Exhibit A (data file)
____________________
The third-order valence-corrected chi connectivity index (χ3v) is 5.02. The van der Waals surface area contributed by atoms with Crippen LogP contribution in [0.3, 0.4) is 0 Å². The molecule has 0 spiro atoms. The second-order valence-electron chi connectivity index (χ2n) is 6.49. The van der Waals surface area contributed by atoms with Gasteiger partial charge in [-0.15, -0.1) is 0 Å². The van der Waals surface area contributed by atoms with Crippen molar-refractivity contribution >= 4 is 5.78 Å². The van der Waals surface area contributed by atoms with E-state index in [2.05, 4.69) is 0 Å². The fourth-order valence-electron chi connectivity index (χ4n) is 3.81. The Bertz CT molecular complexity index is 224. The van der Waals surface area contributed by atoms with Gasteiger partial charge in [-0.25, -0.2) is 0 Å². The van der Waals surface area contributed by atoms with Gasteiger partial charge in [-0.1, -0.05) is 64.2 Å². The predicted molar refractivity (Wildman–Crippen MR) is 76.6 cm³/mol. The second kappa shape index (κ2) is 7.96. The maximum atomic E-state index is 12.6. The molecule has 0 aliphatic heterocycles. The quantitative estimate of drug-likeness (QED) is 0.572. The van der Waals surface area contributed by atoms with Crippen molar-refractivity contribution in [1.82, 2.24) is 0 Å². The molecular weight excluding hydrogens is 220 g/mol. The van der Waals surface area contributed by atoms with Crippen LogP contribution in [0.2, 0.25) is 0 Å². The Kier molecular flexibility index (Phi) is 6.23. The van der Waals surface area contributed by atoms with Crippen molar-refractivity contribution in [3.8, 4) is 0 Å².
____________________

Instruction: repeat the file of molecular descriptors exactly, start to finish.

The third-order valence-corrected chi connectivity index (χ3v) is 5.02. The van der Waals surface area contributed by atoms with Crippen LogP contribution in [0.3, 0.4) is 0 Å². The molecule has 0 spiro atoms. The second-order valence-electron chi connectivity index (χ2n) is 6.49. The van der Waals surface area contributed by atoms with Gasteiger partial charge in [-0.15, -0.1) is 0 Å². The van der Waals surface area contributed by atoms with Crippen molar-refractivity contribution >= 4 is 5.78 Å². The van der Waals surface area contributed by atoms with E-state index in [2.05, 4.69) is 0 Å². The fourth-order valence-electron chi connectivity index (χ4n) is 3.81. The Bertz CT molecular complexity index is 224. The van der Waals surface area contributed by atoms with Gasteiger partial charge in [-0.25, -0.2) is 0 Å². The van der Waals surface area contributed by atoms with Gasteiger partial charge in [-0.1, -0.05) is 64.2 Å². The predicted molar refractivity (Wildman–Crippen MR) is 76.6 cm³/mol. The second kappa shape index (κ2) is 7.96. The maximum atomic E-state index is 12.6. The molecule has 0 aliphatic heterocycles. The quantitative estimate of drug-likeness (QED) is 0.572. The van der Waals surface area contributed by atoms with Crippen molar-refractivity contribution in [1.82, 2.24) is 0 Å². The molecular weight excluding hydrogens is 220 g/mol. The van der Waals surface area contributed by atoms with Crippen LogP contribution in [0.2, 0.25) is 0 Å². The Kier molecular flexibility index (Phi) is 6.23. The van der Waals surface area contributed by atoms with Crippen molar-refractivity contribution in [3.8, 4) is 0 Å².